View Full Version : What kind of spider is this?

Jul 3, 2008, 02:55 PM

This is the strangest thing I have ever seen... It is a 4-legged spider (spins webs and everything), so I'm guessing it must be mutated or injured somehow... But I can't tell what species it actually is.

It's fairly aggressive (bit my grilfriend!), about 1/4 inch in length, with a light, honey-colored head, and large, yellowish-white abdomen with a dark spot that seems to be directly on the spinneret. It also has two asymmetrical light brown spots on its belly, but they don't seem to be special markings; maybe just the spider equivalent of freckles or moles.

There are only four legs, and they are also light colored, with slightly darker bands at the joints. It is definitely a web spinner -- it hung from its web each time I tried to knock it off the lid of the container it's in, but I haven't observed it using the web as anything other than a safety line.

So, first question is, should my grilfriend be at the doctor's office right now? And second question is, what the hell is this thing?

Jul 3, 2008, 03:12 PM
Its not a spider they have at least 6 legs
I have seen them before but don't know what they are.

Jul 15, 2008, 09:19 PM
Actually, all spiders have eight legs (they're not insects). If it is a spider, some legs may be in disguise (there's a spider that looks just like an ant at first, 'hiding' 2 legs). But mutation is about all I could come up with for only looking like it has 4. (You photo was enlarged a bit too much and hides detail.)
Try these links: Cornell Entomology at Ithaca - Spider Outreach (http://www.entomology.cornell.edu/public/IthacaCampus/ExtOutreach/SpiderOutreach.html)

University of Kentucky Entomology: ENTfacts (http://www.ca.uky.edu/entomology/dept/entfacts.asp)


Jul 29, 2008, 12:43 AM
Yeah, it's got to be a spider. Can't say why you saw only 4 legs. But I recognize it as a spider from the typical cephalothorax and abdomen shape.

Jul 29, 2008, 12:57 AM
Regarding the hospital question... By this time, you no doubt have figured out whether your girlfriend needs to see a doctor.

All spiders have venom, but not all spiders can bite or want to bite a human. Some spiders are more dangerous than others. The black widow and the brown recluse being two of the more notorious. This does not appear to be either of these species.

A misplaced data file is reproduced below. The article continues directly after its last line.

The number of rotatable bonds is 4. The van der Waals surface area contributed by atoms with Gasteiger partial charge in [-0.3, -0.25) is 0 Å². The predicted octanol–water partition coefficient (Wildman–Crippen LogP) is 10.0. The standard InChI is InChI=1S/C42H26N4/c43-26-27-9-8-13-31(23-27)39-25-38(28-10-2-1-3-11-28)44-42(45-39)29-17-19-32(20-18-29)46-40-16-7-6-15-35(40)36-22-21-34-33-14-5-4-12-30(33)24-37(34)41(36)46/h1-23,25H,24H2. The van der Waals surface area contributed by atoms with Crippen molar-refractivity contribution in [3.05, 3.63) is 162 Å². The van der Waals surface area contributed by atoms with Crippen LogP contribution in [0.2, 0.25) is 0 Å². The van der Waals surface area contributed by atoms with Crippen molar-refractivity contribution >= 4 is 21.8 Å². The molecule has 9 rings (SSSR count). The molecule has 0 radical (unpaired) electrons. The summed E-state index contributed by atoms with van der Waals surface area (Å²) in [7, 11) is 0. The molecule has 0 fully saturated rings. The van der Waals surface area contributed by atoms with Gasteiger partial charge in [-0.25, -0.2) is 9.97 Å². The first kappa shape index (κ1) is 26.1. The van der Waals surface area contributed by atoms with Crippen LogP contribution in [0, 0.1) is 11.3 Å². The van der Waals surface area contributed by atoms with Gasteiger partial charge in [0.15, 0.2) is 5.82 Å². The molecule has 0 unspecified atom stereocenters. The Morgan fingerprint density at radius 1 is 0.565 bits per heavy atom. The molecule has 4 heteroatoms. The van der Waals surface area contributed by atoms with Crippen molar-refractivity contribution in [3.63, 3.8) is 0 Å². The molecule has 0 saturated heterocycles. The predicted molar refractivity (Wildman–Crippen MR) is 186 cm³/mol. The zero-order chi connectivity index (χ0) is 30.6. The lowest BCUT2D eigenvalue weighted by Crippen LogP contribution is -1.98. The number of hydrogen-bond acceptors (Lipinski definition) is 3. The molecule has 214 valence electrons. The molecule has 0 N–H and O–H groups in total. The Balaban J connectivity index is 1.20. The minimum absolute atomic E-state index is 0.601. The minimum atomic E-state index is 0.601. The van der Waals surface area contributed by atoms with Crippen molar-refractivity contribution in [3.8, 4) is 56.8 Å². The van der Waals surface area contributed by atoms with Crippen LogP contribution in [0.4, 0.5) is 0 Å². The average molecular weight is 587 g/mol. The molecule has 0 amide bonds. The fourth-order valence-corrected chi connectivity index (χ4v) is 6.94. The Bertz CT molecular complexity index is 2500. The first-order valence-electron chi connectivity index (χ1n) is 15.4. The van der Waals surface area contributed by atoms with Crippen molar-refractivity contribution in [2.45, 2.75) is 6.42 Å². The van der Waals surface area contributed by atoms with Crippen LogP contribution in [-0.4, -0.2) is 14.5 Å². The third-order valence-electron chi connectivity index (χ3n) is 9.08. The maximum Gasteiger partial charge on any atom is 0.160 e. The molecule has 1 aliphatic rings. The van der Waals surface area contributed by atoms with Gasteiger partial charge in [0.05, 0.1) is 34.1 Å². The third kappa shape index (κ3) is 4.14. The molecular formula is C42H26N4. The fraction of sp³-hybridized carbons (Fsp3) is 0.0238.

Common reactions range range from a large itchy bump (=slightly allergic), that can sometimes get necrotic, to no reaction at all. Except there are some individuals who are seriously allergic (=anaphylactic). Anaphylaxis is serious. You would have discovered if your girlfriend was seriously allergic by now. If you react to a bite or sting systemically, swelling in other body parts, especially of the tongue or face, then it just might be time to see a doctor.

Jun 21, 2009, 10:13 PM
We found a four legged spider too. It looks very similar to the one you posted.

I tried to take the best photos I could, but it was running around, so it very hard. The spider clearly only has 4 legs and no disguised legs. When picking it up it does spin web back down to the floor, so it's definitely a spider.

If you look closely though, it appears that the first four legs are broken off or missing. I suppose either this must be a mutation, or the legs have broken off.

Does anyone know if spiders fight each other and break off each other's front legs?

Jun 22, 2009, 04:34 AM
Both sets of photos apparently show spiders with missing legs. The symmetry is the only strange part. Note in both sets the space on the cephalothorax for two more pairs of legs. The second set clearly shows stumps at those spaces.

What pulled the spiders' legs off is unanswerable, as it could have been predators, accidents, or even mean children with a lot of guts.

Jun 22, 2009, 07:38 PM
After looking into this more, there are some peculiarities;

1) These spiders with 4 legs are they same type of spider with same body type. They also have the same legs completely missing at the same joint - no partially damaged or missing legs.

2) The spider we found was not pulled apart by kids.

3) There does not seem to be any other insect or spider that would not only be strong enough to pull 4 front legs off, but also do so without killing the spider.

At this point, I'm starting to think it may be a genetic defect in these types of spiders that either causes these 4 front legs to not grow, or results in them falling off.

Jun 23, 2009, 02:37 AM
At this point, I'm starting to think it may be a genetic defect in these types of spiders that either causes these 4 front legs to not grow, or results in them falling off.

You don't live near Chernobyl, do you? (Sorry, got to stay certified as a smart-aleck)

Birth defects is a possibility, particularly since your photo shows definite stubs.